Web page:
1. Go beyond optics. While many organizations demonstrate a visible commitment to Diversity and Inclusion, a key test of this commitment is how D&I is considered during times of challenge. I am super proud of how TD has showed up during these challenging times in support of the colleagues, customers and communities we serve. As we move forward, it will be important to acknowledge if the problems are structural, the solutions should be as well. Rather than being a ‘program’ or a one-off push to respond to the current situation, colleague experience and an organization’s commitment to D&I needs to be sustained and implemented into processes and procedures.
  2. Be comfortable with the uncomfortable. To accomplish real and permanent change, one must be willing to be vulnerable and uncomfortable. Discussions on equity and race are bound to generate discomfort, but don’t be afraid to ask questions and learn from those who aren’t like you. Discomfort also applies to the steps taken. It is learning the difference between not being racist and being anti-racist. Most people likely consider themselves not racist and would identify the “racist” label as one they would never want assigned to them. Conversely, many of those same people also would not go out of their way to speak out against racial injustice.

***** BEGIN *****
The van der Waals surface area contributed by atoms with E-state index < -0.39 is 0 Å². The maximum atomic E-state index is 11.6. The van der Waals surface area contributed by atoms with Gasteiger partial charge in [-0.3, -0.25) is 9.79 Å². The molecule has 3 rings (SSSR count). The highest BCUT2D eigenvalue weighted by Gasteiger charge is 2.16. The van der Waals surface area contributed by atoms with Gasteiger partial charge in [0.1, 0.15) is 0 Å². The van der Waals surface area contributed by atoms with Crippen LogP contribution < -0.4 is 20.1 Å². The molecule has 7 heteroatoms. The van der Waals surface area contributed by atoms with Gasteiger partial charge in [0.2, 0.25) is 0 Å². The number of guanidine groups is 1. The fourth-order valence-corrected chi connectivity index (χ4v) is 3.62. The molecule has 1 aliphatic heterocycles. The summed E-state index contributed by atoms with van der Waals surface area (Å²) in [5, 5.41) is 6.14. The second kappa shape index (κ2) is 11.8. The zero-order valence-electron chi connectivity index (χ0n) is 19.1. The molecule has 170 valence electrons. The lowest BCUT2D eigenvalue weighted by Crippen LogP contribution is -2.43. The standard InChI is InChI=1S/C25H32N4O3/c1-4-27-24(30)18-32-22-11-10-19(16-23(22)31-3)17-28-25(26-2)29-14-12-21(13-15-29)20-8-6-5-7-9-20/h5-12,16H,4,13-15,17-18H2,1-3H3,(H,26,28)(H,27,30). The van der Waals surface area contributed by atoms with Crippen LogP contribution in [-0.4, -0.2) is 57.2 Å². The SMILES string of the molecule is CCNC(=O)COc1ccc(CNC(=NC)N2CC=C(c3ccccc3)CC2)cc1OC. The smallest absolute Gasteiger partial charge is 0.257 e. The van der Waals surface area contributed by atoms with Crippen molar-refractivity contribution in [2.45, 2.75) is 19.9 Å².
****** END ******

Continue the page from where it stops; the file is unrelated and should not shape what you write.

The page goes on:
3. Change the narrative. In addition to saying why an equitable society is the right thing to do, we need to make the case for the value it adds because currently, the people on the “winning” side of inequities believe that in order for equity to become a reality, they have to “lose.” We need to craft a narrative that shows with great clarity how equity will improve everyone’s lives, experiences and the conditions in which they live.
  4. Leverage the new virtual world to broaden communities. A silver lining of the pandemic is that it has brought about opportunities for exciting connections across geographies that we never had before. At TD, we have adapted our management structure and support network to ensure that colleagues can interact, collaborate, and effectively conduct business in a remote setting. Many of our bank-wide events have allowed colleagues not only from our major geographical hubs but even from smaller or remote locations to participate for the first time. Now colleagues can connect from anywhere, and these events are open to all. This level of interaction provides an opportunity to communicate with and learn from others who may have different life experiences.
  5. Be the change. The real work is when you start analyzing yourself and your biases. You cannot be inclusive if you have the assumption you are bias-free. Similarly, every time we permit something to go on, we inadvertently support it. Respectfully call out the behavior that isn’t inclusive or equitable to the individual engaging in it. Don’t just ignore it. Encourage the awareness that this is how stereotypes get formed and reinforced.

How can our readers follow you online?

Readers can reach me via LinkedIn here: https://www.linkedin.com/in/girish-ganesan/